Be sure that you fully understand the definitions of any unusual words you choose. If there is any doubt, look it up. A misused word speaks volumes to your reader. As an editor, I encountered writers who had fallen in love with a pet word and were reluctant to give it up it even after learning it didn’t mean what they thought. Be as willing to change a misused word as you would to correct a wrong note.

Thinking of pet word choices, watch out for echoes. By that I mean the overuse of distinctive words—especially in a single or consecutive sentences. Use the find option in your word processing program to check the number of times a word appears.

Never Forget

Always take the time to proofread carefully. Often while writing, we get to the point where we no longer see typos or other issues. Have a parent, teacher, or a friend proof your document. If that’s not possible, take a break. Leave your draft over night if time permits and come back to it with fresh eyes another day. It never feels good to discover typos in your document after you’ve sent it out.

Most likely we are not writing things for the ages like Beowolf or the Dead Sea Scrolls, but your story is important here and now. The goal is to hold someone’s interest and convey information. Care as much about expressing yourself in writing as you do in music. Make it your best effort.

Help Writing College Essays for Music School Admissions

Inside Music Schools helps to prepare students for applying to music school. Contact us today to learn more about our services & how we can help.

by Steven Lipman

Will you get accepted at a top music college, conservatory, or university music program? It can depend on a lot of factors, including the school’s acceptance rate. 

Factors Influencing Acceptance Rates

An institution’s acceptance rate reflects the percentage of students who get accepted into it out of all who apply. When an acceptance rate is higher, a school is easier to get into. Conversely, when a school’s rate is low, it’s harder to gain admittance. 

Many factors can drive down an institution’s acceptance rate, and the circumstances are different for each school.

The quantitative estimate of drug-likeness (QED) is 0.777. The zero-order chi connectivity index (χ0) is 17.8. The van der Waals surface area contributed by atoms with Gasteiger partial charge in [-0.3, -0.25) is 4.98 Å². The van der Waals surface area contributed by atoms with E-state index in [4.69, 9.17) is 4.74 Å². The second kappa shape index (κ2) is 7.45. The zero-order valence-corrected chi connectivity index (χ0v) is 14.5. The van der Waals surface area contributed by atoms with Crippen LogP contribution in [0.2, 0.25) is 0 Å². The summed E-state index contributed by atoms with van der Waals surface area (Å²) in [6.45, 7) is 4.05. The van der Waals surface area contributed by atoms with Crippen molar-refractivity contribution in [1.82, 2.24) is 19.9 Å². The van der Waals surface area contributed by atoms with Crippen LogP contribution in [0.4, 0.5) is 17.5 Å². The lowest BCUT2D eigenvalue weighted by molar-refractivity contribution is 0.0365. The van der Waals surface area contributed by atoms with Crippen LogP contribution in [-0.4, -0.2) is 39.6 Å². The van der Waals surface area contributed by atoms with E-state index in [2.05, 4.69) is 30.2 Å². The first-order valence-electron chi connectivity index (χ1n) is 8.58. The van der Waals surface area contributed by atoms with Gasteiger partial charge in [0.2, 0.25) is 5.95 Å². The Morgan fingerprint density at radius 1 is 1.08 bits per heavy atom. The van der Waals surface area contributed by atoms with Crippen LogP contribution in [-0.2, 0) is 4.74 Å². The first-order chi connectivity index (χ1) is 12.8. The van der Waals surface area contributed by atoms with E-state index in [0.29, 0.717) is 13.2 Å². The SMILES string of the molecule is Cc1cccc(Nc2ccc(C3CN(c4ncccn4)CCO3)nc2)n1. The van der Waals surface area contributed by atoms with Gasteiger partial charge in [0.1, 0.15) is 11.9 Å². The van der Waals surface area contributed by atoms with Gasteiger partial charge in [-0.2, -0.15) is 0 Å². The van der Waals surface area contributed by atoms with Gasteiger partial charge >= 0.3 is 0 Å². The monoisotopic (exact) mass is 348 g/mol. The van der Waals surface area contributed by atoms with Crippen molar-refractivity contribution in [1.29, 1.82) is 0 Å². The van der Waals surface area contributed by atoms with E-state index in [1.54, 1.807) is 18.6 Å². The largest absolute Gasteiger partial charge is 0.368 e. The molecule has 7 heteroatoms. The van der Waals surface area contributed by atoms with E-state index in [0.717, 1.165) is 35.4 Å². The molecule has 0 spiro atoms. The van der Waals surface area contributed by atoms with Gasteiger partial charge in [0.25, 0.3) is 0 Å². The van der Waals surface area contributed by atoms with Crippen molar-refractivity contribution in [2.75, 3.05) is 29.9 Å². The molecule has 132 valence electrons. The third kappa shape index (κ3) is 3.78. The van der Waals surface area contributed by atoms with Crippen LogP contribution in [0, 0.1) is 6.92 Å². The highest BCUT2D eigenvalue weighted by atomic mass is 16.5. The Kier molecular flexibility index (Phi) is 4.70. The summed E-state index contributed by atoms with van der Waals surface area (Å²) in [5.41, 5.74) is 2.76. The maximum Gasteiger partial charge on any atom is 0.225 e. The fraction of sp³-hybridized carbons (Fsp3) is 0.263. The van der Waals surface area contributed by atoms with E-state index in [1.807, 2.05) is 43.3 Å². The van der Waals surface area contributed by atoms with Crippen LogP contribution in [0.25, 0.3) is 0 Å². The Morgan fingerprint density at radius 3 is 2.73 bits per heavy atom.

Further, the “acceptance rate” you find for a school is an average of the rates for all students. Admissions departments might accept students more or less frequently for specific instruments, musical genres, and particular majors. 

Here is one common reason the admission rate for a particular instrument or major might differ from a school’s overall standard. It can help fill out ensembles. For example, if a school is lacking in trombonist, it might accept more players of that instrument, and thus a higher accept rate for trombonists.

Still, knowing the general acceptance rate at a college of choice serves as a great first step in determining the right school for you. That’s why we at Inside Music Schools put together this multi-tiered list of the acceptance rates of many top schools around the country. 

I’ve divided this list into two categories. You’ll find conservatories and music colleges under one and universities with truly stellar music departments under the other. 

Is there a particular school on the list that interests you? Perhaps you’d like to know whether your chosen instrument tends to have a different acceptance rate. Let’s get on the phone and talk about your music school goals!  Call us at 617-823-5442 or contact us today.

ACCEPTANCE RATES OF TRADITIONAL CONSERVATORIES AND MUSIC COLLEGES

ACCEPTANCE RATES OF COLLEGES AND UNIVERSITIES WITH GREAT MUSIC DEPARTMENTS

Under 50% Acceptance Rate

Over 50% Acceptance Rate:

by Steven Lipman

Giving Your Best in a College Admissions Interview

Top musicians know thoughtful preparation is the best way to succeed on their next big performance.

The same holds true for students planning for college admissions interviews. You can think of this interview as perhaps one of your most important performances, so treat it like a professional – prepare to your fullest extent to make sure you knock it out of the park.

During my decades as a director and dean of admissions at a leading music institution, I found that 15- or 20-minute interviews were not always optimal settings for judging an
applicant’s viability for success in college. That means the odds are stacked against you.

Applicants are sometimes nervous, jet-lagged, or perhaps didn’t sleep well the night before the interview. Additionally, most high school students have had little experience interviewing.

This stressful environment is not ideal, but it’s often all the admissions interviewer and the applicant have to determine if they are a good fit for each other.

The interviewer is trying to discern whether the candidate will enhance the student body, and is likely to persevere and graduate. Another factor that many applicants don’t think about is whether they are likable.

You can achieve “likability” by being confident, thoughtful, and – perhaps above all – prepared. So, read more on my thoughts on how to best present yourself in an admissions interview.

Keep Your Eyes Peeled, and Your Head High

Arriving a few minutes early will indicate to an interviewer that you take this meeting
seriously and are respectful of their busy schedule.

Use the time you’ve gained by arriving early to observe your surroundings – do students look stressed out as they go to class? Are there people creating music around you? Do you feel you would be comfortable integrating into the overall fabric of the student body?